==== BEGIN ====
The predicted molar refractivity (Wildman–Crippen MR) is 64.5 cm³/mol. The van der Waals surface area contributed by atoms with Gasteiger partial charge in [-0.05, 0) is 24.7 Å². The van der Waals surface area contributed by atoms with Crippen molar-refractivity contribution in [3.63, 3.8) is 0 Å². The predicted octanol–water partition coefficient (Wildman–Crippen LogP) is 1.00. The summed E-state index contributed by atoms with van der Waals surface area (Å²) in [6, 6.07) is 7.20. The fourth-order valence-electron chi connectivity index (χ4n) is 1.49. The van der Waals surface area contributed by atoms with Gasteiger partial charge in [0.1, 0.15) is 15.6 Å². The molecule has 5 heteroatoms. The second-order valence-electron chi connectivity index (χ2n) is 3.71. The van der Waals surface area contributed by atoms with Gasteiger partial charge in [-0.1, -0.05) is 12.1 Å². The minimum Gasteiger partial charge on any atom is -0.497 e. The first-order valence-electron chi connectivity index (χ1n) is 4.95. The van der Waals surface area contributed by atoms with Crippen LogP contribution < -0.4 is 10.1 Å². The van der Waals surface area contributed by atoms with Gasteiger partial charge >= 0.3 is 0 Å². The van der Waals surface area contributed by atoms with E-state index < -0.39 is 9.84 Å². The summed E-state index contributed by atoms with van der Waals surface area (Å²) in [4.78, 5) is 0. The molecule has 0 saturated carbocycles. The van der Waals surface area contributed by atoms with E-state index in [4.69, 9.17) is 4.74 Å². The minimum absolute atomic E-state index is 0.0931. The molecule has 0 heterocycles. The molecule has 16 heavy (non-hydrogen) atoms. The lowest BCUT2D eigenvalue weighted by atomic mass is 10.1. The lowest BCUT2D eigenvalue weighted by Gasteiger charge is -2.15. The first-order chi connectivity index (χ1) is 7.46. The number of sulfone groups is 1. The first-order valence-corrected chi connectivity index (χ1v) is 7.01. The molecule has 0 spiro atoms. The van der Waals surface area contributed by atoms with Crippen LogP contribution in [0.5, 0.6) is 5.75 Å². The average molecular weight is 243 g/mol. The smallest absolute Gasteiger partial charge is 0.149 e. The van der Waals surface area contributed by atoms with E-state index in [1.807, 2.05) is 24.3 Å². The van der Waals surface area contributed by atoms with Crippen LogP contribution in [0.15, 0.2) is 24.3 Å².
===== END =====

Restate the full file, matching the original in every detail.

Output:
The predicted molar refractivity (Wildman–Crippen MR) is 64.5 cm³/mol. The van der Waals surface area contributed by atoms with Gasteiger partial charge in [-0.05, 0) is 24.7 Å². The van der Waals surface area contributed by atoms with Crippen molar-refractivity contribution in [3.63, 3.8) is 0 Å². The predicted octanol–water partition coefficient (Wildman–Crippen LogP) is 1.00. The summed E-state index contributed by atoms with van der Waals surface area (Å²) in [6, 6.07) is 7.20. The fourth-order valence-electron chi connectivity index (χ4n) is 1.49. The van der Waals surface area contributed by atoms with Gasteiger partial charge in [0.1, 0.15) is 15.6 Å². The molecule has 5 heteroatoms. The second-order valence-electron chi connectivity index (χ2n) is 3.71. The van der Waals surface area contributed by atoms with Gasteiger partial charge in [-0.1, -0.05) is 12.1 Å². The minimum Gasteiger partial charge on any atom is -0.497 e. The first-order valence-electron chi connectivity index (χ1n) is 4.95. The van der Waals surface area contributed by atoms with Crippen LogP contribution < -0.4 is 10.1 Å². The van der Waals surface area contributed by atoms with Gasteiger partial charge >= 0.3 is 0 Å². The van der Waals surface area contributed by atoms with E-state index < -0.39 is 9.84 Å². The summed E-state index contributed by atoms with van der Waals surface area (Å²) in [4.78, 5) is 0. The molecule has 0 saturated carbocycles. The van der Waals surface area contributed by atoms with E-state index in [4.69, 9.17) is 4.74 Å². The minimum absolute atomic E-state index is 0.0931. The molecule has 0 heterocycles. The molecule has 16 heavy (non-hydrogen) atoms. The lowest BCUT2D eigenvalue weighted by atomic mass is 10.1. The lowest BCUT2D eigenvalue weighted by Gasteiger charge is -2.15. The first-order chi connectivity index (χ1) is 7.46. The number of sulfone groups is 1. The first-order valence-corrected chi connectivity index (χ1v) is 7.01. The molecule has 0 spiro atoms. The van der Waals surface area contributed by atoms with Crippen LogP contribution in [0.5, 0.6) is 5.75 Å². The average molecular weight is 243 g/mol. The smallest absolute Gasteiger partial charge is 0.149 e. The van der Waals surface area contributed by atoms with E-state index in [1.807, 2.05) is 24.3 Å². The van der Waals surface area contributed by atoms with Crippen LogP contribution in [0.15, 0.2) is 24.3 Å².